Alabama U.S. Senator Jeff Sessions has been tapped by President Donald Trump to serve as the next Attorney General of the United States. Sessions was elected to the U.S. Senate in 1996 and subsequently reelected in 2002, 2008 and 2014.
Background of Jeff Sessions
Before his election to the Senate, Sessions served as the U.S. Attorney for the Southern District of Alabama for 12 years, appointed by Ronald Reagan and serving through the Administration of George H.W. Bush.
Leaving the U.S. Attorney’s office after the election of Bill Clinton to the White House, Sessions ran for and won a bid for Attorney General of Alabama.
Sessions and Donald Trump
Sessions was something of an odd-man-out during the 2016 Republican Party presidential primary season. He was the first – and for a long time only – GOP U.S. Senator to endorse Trump’s presidential campaign. Sessions never wavered in his support of Trump, and many political pundits speculated that he might be Trump’s vice-presidential running mate after it became clear Trump was going to be the nominee of the Republican Party.
Sessions and Criminal Law Issues
If a moniker can be applied to Sessions at this early date, it’s that the President’s selection for Attorney General will be a “law and order” AG. As a Senator, he favors strict enforcement of laws relating to illegal immigration into the United States. Sessions has also been a strong proponent of civil forfeiture laws.
Sessions has been at the forefront of the U.S. Senate in opposing the immigration reform efforts put forth by the Obama Administration. If Trump stays true to his campaign promises regarding illegal immigration in the United States, Sessions can be expected to be an enthusiastic supporter of the President’s initiatives in this regard.
He can also be expected to take a hardline approach to criminal prosecutions by the federal government. This is particularly expected to be the case regarding defendants charged with crimes of violence or child pornography.
Sessions has been staunchly opposed to state laws that permit the medical or recreational use of marijuana. He has stated that he is a “fan for the DEA,” the primary federal agency beyond the FBI involved in the enforcement of drug-related laws in the United States.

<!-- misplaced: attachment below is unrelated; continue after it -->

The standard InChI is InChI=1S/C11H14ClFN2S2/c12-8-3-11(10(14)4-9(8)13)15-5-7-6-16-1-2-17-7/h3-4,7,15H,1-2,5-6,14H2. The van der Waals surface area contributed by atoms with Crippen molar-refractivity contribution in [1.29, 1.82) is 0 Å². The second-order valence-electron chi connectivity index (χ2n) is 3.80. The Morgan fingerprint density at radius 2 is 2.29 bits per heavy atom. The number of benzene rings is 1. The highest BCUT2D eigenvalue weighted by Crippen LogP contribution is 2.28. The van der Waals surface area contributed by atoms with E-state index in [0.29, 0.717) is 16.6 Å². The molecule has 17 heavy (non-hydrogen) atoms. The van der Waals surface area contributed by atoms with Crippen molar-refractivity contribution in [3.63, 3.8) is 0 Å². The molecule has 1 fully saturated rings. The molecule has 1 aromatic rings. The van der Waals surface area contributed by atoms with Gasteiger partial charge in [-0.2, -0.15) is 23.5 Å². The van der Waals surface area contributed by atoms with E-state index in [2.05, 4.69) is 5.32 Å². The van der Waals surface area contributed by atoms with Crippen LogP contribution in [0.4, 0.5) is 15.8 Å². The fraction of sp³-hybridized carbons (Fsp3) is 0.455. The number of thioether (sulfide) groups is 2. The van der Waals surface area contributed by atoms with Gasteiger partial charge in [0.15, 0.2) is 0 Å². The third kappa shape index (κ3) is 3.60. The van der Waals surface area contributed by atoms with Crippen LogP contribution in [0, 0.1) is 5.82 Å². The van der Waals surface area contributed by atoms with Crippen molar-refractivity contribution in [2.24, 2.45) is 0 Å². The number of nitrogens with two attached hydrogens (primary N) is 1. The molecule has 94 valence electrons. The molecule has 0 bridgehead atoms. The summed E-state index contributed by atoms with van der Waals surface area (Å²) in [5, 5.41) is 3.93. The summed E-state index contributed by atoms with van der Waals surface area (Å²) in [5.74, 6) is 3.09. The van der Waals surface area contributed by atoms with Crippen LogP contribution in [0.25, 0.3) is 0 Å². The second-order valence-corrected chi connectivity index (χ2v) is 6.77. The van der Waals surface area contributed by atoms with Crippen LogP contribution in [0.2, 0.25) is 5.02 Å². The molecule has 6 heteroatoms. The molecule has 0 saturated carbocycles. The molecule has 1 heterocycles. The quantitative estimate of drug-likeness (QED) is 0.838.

Sessions’ position on marijuana laws could prove problematic for those states that have enacted laws permitting the medical or recreational use of the substance. To this point, federal law has remained unchanged about the medical or recreational use of marijuana—it’s still considered illegal.
Under the Obama Administration, federal drug enforcement authorities have turned what best can be described as a blind eye to what is going on in states that legally permit the use of marijuana for medical or recreational purposes.
Sessions has generally been opposed to mandatory-minimum sentencing. He’s been supportive of at least some efforts to deal with sentence disparity in the federal criminal justice system. For example, he supported easing the sentencing disparity in cases involving rock versus powder cocaine.
Sessions is a strong opponent of issues surrounding LGBT rights. As a U.S. Senator, Sessions received a zero rating from the Human Rights Campaign, the largest LGBT advocacy organization in the U.S. He has gone on the record saying that the LGBT rights movement “cheapens the civil rights movement.”
The Nomination of Sessions for Attorney General
Trump formally submitted his nomination of Sessions for AG immediately after he was sworn in as President in January 2017. Senate watchers anticipate that the confirmation process for Sessions will be contentious, with at least some Democrats taking firm positions against Sessions becoming the nation’s top law enforcement officer.
There also may be an element of retribution among some Democratic Senators. During the Obama Administration, Sessions was an outspoken opponent of both of President Obama’s nominees to the U.S. Supreme Court. He also opposed taking up President Obama’s nomination to replace Justice Antonin Scalia, taking the position that it should be delayed until a new President was sworn in after the 2016 election.